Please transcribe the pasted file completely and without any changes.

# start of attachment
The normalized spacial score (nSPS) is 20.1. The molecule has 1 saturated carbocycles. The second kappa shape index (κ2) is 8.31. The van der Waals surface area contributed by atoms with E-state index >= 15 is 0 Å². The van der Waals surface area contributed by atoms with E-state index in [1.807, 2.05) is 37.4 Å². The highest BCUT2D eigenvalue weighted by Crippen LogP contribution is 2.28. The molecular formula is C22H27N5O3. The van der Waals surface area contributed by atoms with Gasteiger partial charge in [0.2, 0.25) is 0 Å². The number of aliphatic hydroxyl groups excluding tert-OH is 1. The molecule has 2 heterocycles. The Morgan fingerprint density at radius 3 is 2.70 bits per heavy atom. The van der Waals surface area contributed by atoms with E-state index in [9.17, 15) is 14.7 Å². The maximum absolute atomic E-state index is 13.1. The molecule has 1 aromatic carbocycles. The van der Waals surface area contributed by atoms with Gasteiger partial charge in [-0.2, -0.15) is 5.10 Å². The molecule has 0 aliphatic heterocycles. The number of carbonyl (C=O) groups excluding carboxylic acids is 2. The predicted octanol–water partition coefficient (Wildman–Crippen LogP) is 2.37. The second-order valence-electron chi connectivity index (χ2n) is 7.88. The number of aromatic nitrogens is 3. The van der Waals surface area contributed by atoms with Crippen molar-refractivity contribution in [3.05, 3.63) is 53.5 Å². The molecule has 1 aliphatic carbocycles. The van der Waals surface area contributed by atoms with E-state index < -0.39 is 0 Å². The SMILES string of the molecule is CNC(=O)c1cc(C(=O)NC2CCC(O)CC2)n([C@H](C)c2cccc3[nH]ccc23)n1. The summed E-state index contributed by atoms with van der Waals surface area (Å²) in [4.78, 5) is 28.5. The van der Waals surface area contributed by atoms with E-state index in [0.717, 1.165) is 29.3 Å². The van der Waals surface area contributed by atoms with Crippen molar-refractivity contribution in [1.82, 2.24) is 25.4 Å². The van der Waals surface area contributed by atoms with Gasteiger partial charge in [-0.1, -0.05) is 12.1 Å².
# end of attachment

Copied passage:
The normalized spacial score (nSPS) is 20.1. The molecule has 1 saturated carbocycles. The second kappa shape index (κ2) is 8.31. The van der Waals surface area contributed by atoms with E-state index >= 15 is 0 Å². The van der Waals surface area contributed by atoms with E-state index in [1.807, 2.05) is 37.4 Å². The highest BCUT2D eigenvalue weighted by Crippen LogP contribution is 2.28. The molecular formula is C22H27N5O3. The van der Waals surface area contributed by atoms with Gasteiger partial charge in [0.2, 0.25) is 0 Å². The number of aliphatic hydroxyl groups excluding tert-OH is 1. The molecule has 2 heterocycles. The Morgan fingerprint density at radius 3 is 2.70 bits per heavy atom. The van der Waals surface area contributed by atoms with E-state index in [9.17, 15) is 14.7 Å². The maximum absolute atomic E-state index is 13.1. The molecule has 1 aromatic carbocycles. The van der Waals surface area contributed by atoms with Gasteiger partial charge in [-0.2, -0.15) is 5.10 Å². The molecule has 0 aliphatic heterocycles. The number of carbonyl (C=O) groups excluding carboxylic acids is 2. The predicted octanol–water partition coefficient (Wildman–Crippen LogP) is 2.37. The second-order valence-electron chi connectivity index (χ2n) is 7.88. The number of aromatic nitrogens is 3. The van der Waals surface area contributed by atoms with Crippen molar-refractivity contribution in [3.05, 3.63) is 53.5 Å². The molecule has 1 aliphatic carbocycles. The van der Waals surface area contributed by atoms with E-state index < -0.39 is 0 Å². The SMILES string of the molecule is CNC(=O)c1cc(C(=O)NC2CCC(O)CC2)n([C@H](C)c2cccc3[nH]ccc23)n1. The summed E-state index contributed by atoms with van der Waals surface area (Å²) in [4.78, 5) is 28.5. The van der Waals surface area contributed by atoms with E-state index in [0.717, 1.165) is 29.3 Å². The van der Waals surface area contributed by atoms with Crippen molar-refractivity contribution in [1.82, 2.24) is 25.4 Å². The van der Waals surface area contributed by atoms with Gasteiger partial charge in [-0.1, -0.05) is 12.1 Å².